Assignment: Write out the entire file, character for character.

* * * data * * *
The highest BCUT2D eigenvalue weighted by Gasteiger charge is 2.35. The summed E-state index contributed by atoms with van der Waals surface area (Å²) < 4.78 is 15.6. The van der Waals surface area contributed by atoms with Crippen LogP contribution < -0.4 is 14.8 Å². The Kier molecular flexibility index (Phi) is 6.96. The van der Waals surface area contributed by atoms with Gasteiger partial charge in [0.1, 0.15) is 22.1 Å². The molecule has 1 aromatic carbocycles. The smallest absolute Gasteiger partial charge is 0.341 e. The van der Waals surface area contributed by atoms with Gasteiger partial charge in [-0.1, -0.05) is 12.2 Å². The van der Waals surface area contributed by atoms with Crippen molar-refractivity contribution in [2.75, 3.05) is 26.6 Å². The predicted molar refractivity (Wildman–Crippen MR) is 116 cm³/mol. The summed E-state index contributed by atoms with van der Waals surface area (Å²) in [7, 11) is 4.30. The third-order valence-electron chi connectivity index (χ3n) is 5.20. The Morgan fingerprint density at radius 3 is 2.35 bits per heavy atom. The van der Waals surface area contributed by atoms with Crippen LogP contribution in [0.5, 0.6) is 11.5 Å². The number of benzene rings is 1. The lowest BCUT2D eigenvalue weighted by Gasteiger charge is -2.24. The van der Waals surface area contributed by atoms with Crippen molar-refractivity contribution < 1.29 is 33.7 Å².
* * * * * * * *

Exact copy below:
The highest BCUT2D eigenvalue weighted by Gasteiger charge is 2.35. The summed E-state index contributed by atoms with van der Waals surface area (Å²) < 4.78 is 15.6. The van der Waals surface area contributed by atoms with Crippen LogP contribution < -0.4 is 14.8 Å². The Kier molecular flexibility index (Phi) is 6.96. The van der Waals surface area contributed by atoms with Gasteiger partial charge in [0.1, 0.15) is 22.1 Å². The molecule has 1 aromatic carbocycles. The smallest absolute Gasteiger partial charge is 0.341 e. The van der Waals surface area contributed by atoms with Gasteiger partial charge in [-0.1, -0.05) is 12.2 Å². The van der Waals surface area contributed by atoms with Crippen molar-refractivity contribution in [2.75, 3.05) is 26.6 Å². The predicted molar refractivity (Wildman–Crippen MR) is 116 cm³/mol. The summed E-state index contributed by atoms with van der Waals surface area (Å²) in [7, 11) is 4.30. The third-order valence-electron chi connectivity index (χ3n) is 5.20. The Morgan fingerprint density at radius 3 is 2.35 bits per heavy atom. The van der Waals surface area contributed by atoms with Crippen LogP contribution in [0.5, 0.6) is 11.5 Å². The number of benzene rings is 1. The lowest BCUT2D eigenvalue weighted by Gasteiger charge is -2.24. The van der Waals surface area contributed by atoms with Crippen molar-refractivity contribution < 1.29 is 33.7 Å².